That Cover Letter Gets Swung At, Again

Last week we posted (with the original writer’s permission) a cover letter written for a job at a marketing agency.

As we said in the original post, the letter got John Hood an interview, but not a job, and though the letter worked the first time, he was looking for suggestions to make it work better on the next attempt.

The original post got tons of comments but then we received this email from a former editor-in-chief and marketing communications consultant.

His words to Mr. Hood are harsh, but we’re printing them because we think he makes some good points.

That said, the original letter did serve its purpose—to get an interview—so we hope nobody is too devastated by the criticism.

Said criticism:

Briefly, I thought the letter was, from start to finish, affected, pompous, and, at my most charitable, marginally professional. Really was turned off by the phony breeziness of “swing by for an interview” and the cliché legalese of words such as “aforementioned.” I disagree that his voice would be okay for a columnist. Not one I’d seek out and read regularly. His letter has the tone and usage of the guy who is the biggest boor at the cocktail party. By contrast, a much more plainspoken, professional, and earnest tone would get the writer much farther with me. Tell me in simple English what you can do for my firm, that sort of thing. This letter is trying way too hard to come across like Oscar Wilde.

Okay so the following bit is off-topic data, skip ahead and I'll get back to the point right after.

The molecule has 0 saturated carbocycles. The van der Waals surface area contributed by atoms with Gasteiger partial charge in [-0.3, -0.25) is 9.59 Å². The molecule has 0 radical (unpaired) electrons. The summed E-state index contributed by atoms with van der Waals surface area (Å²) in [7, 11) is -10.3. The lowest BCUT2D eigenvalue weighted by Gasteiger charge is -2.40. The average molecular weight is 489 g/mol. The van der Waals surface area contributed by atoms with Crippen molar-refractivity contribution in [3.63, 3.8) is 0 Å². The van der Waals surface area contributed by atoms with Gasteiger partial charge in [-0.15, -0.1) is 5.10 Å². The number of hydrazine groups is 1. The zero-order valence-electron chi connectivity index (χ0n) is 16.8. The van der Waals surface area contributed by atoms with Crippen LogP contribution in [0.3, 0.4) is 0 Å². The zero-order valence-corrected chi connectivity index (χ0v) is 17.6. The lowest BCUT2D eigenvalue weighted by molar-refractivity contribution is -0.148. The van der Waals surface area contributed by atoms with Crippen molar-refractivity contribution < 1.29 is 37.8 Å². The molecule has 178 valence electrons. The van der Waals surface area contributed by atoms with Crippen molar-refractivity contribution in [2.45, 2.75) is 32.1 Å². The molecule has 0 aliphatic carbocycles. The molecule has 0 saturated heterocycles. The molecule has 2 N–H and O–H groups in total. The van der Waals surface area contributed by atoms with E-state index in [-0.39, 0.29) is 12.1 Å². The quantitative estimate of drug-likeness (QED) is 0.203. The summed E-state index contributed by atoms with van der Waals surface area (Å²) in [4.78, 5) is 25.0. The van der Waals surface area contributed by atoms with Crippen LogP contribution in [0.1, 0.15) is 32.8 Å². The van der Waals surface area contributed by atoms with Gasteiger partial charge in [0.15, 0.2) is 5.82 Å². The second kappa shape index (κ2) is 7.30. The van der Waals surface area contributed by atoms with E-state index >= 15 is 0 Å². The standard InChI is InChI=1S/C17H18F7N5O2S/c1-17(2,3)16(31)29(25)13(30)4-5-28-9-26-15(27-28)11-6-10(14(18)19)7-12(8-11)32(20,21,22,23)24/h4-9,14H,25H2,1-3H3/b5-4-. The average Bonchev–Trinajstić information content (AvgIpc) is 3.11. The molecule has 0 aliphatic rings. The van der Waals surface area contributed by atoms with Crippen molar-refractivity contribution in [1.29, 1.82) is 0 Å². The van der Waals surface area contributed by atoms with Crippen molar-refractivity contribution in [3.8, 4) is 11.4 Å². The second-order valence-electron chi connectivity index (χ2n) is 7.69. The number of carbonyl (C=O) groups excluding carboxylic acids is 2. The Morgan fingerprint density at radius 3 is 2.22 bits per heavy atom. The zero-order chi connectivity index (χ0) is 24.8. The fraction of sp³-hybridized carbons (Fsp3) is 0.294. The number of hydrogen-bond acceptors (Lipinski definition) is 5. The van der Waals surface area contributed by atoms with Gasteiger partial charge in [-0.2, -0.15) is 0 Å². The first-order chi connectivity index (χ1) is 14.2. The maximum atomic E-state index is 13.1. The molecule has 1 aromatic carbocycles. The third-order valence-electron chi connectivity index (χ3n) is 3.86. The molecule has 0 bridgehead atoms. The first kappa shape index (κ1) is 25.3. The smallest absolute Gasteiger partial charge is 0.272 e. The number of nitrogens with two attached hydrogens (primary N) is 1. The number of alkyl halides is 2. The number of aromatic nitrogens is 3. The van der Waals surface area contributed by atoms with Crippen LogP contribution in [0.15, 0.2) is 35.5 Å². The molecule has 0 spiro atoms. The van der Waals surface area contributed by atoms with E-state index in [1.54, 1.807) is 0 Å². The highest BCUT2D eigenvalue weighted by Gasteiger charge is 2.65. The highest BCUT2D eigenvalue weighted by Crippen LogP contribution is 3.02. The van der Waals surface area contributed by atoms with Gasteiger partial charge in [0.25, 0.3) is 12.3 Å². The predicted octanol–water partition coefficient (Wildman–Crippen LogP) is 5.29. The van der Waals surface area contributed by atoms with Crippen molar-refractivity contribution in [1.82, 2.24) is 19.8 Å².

Let’s focus on just one sentence. The writer says that he feels impelled to “throw my hat into the proverbial ring forthwith.”

Let’s look at this more closely.

“Hat into the ring” is a cliché. Immediately I’ve gotten the impression that this guy has no talent or creativity.

Adding “proverbial” doesn’t in any sense uncliché the phrase. This just sort of compounds the striving for attention with shoddy editorial goods.

Finally, the “forthwith.” Do any of us ever use words like that in ordinary conversation? Doubtful. Adding the “forthwith” just makes the whole phrase sententious.

With this one sentence the author is doing the editorial equivalent of grounding into a triple play. Three outs.

Thank you for your consideration. I continue to be mystified by cover letters like this. What do they think they are accomplishing?